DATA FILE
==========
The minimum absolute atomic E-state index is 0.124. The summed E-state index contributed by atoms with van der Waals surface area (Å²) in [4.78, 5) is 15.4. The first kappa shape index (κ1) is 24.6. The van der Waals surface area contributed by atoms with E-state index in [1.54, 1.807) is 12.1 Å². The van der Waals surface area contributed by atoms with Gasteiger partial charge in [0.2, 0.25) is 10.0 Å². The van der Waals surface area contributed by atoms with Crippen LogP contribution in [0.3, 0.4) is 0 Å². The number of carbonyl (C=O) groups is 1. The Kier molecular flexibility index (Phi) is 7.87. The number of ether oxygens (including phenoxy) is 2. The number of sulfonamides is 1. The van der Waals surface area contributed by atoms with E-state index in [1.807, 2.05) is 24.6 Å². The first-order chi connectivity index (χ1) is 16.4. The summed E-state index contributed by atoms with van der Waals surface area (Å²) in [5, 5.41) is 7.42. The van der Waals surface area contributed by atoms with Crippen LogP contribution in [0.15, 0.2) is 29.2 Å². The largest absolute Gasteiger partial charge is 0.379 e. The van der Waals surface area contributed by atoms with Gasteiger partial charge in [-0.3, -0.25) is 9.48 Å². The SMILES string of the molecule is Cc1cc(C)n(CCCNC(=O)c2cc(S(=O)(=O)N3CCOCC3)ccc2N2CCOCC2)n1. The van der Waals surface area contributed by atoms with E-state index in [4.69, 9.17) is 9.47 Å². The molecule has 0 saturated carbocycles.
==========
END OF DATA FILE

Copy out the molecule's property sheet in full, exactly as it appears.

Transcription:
The minimum absolute atomic E-state index is 0.124. The summed E-state index contributed by atoms with van der Waals surface area (Å²) in [4.78, 5) is 15.4. The first kappa shape index (κ1) is 24.6. The van der Waals surface area contributed by atoms with E-state index in [1.54, 1.807) is 12.1 Å². The van der Waals surface area contributed by atoms with Gasteiger partial charge in [0.2, 0.25) is 10.0 Å². The van der Waals surface area contributed by atoms with Crippen LogP contribution in [0.3, 0.4) is 0 Å². The number of carbonyl (C=O) groups is 1. The Kier molecular flexibility index (Phi) is 7.87. The number of ether oxygens (including phenoxy) is 2. The number of sulfonamides is 1. The van der Waals surface area contributed by atoms with E-state index in [1.807, 2.05) is 24.6 Å². The first-order chi connectivity index (χ1) is 16.4. The summed E-state index contributed by atoms with van der Waals surface area (Å²) in [5, 5.41) is 7.42. The van der Waals surface area contributed by atoms with Crippen LogP contribution in [0.15, 0.2) is 29.2 Å². The largest absolute Gasteiger partial charge is 0.379 e. The van der Waals surface area contributed by atoms with Gasteiger partial charge in [-0.3, -0.25) is 9.48 Å². The SMILES string of the molecule is Cc1cc(C)n(CCCNC(=O)c2cc(S(=O)(=O)N3CCOCC3)ccc2N2CCOCC2)n1. The van der Waals surface area contributed by atoms with E-state index in [4.69, 9.17) is 9.47 Å². The molecule has 0 saturated carbocycles.